Parts, datasheets, and Background:
As was mentioned in my previous post
in order to successfully drive two N-Type MOSFETS in an H-Bridge configuration from a microcontroller a Gate Driver is needed to complete the task. The gate driver IC that I selected is a Fairchild Semiconductor FAN7842
High and Low side gate driver.
|Gate Driver IC on breakout board for testing (quite small)|
As you can see the IC is pretty small overall and is a relatively simple IC. It takes inputs from a microcontroller and translates that high or low value to the gate of the FET it is driving. The high and low signals are taken in separately and can be controlled separately. This gives the user programming the microcontroller more control however there could be an accidental BOOM! if the high and low sides are on at the same time. This means the programmer needs to be diligent in their work. Pressure is on haha.
|From the data sheet - typical circuit configuration|
The typical configuration is pretty simple as well. The Bootstrap components (Rboot, Cboot, and Dboot) are for raising the gate bias of the top FET higher that the DC Rail of 15 V. This is to ensure turn on as the source of the top FET is floating when the bottom FET is not conducting. The bootstrap capacitor Cboot is responsible for providing that additional voltage. When the bottom FET is conducting the Cboot is charging, and when the top FET is conducting the Cboot is providing the source current to maintain the voltage for Vgs of the top FET. R1 and R3 are to eliminate some resonance issues that may exist between the gate capacitance and the IC or wire connecting the two. Additionally R1 and R3 may provide some ability to limit current spikes at the initial moment of gate charging. However you dont want R1 and R3 to be too large otherwise it will reduce the speed at which you can charge and discharge the gate and lower your switching speeds. R2 and R4 are to ensure that the gate correctly and completely shuts off. R2 and R4 are usually high values in resistance but provide a path for the gate charge to dissipate incase the FET gets stuck in the "ON" or "Linear" region. This again could cause another BOOM! scenario and is not good. I'll cover the selection of these resistors a little later.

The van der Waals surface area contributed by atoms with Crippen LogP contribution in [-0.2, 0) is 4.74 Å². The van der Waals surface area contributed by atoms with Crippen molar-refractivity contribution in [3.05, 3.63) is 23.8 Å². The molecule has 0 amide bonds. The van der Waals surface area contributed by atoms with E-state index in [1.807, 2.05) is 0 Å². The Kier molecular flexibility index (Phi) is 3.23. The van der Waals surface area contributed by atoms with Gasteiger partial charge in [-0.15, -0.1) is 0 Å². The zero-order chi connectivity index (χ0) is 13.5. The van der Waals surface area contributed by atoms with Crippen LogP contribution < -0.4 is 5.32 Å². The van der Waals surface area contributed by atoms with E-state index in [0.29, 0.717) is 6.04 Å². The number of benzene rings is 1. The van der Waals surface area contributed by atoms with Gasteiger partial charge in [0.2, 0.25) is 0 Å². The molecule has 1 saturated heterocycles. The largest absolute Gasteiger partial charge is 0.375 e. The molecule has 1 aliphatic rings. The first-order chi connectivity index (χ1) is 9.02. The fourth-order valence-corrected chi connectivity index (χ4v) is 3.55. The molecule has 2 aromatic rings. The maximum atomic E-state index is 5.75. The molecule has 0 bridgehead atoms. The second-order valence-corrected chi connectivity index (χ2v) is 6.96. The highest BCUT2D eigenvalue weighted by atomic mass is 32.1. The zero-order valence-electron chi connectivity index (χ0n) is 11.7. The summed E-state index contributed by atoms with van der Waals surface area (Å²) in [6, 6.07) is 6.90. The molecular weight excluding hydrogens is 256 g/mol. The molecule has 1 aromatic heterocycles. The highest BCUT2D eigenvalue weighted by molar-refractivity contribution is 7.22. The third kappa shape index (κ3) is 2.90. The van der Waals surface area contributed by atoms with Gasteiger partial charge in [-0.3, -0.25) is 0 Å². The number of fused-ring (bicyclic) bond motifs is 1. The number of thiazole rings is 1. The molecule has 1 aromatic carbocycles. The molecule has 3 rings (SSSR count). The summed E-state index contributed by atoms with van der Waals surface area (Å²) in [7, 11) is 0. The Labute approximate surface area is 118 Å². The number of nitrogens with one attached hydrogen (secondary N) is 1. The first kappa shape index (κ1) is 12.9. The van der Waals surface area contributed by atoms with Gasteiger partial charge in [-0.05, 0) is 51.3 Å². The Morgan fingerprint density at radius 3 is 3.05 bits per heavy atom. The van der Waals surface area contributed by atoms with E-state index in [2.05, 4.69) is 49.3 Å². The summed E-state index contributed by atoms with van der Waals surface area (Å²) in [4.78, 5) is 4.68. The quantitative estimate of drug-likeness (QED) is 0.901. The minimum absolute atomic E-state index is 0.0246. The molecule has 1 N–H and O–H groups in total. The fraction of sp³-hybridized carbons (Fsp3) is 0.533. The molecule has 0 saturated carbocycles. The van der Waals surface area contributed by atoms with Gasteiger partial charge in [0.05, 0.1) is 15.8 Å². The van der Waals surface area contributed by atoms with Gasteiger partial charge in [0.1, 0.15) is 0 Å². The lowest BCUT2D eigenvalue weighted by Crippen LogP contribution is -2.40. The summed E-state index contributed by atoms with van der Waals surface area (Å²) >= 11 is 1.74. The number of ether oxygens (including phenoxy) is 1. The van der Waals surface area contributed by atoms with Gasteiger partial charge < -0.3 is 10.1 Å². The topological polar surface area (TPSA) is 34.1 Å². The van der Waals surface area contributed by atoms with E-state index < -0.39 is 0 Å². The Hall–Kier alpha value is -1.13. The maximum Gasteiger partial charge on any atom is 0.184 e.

|Relevant values from data sheet and some picked for my design.|
I am choosing the motor driver and IC voltage to both be 15 volts. This is due to a common LiPo battery cell configuration can get me to 14.8V. This will be my starting point for these voltages and if I need to modify them after testing and prototyping, I will.
|Relevant values from data sheet of MOSFET|
The above values for the MOSFET I selected were found in the devices data sheet
. The only other device that I will need to know some data for is my bootstrap diode.
|Relevant values from data sheet of 1N4148 diode|
The above parameters can also be found in its respective datasheet
|PWM waveform characteristics decided by me|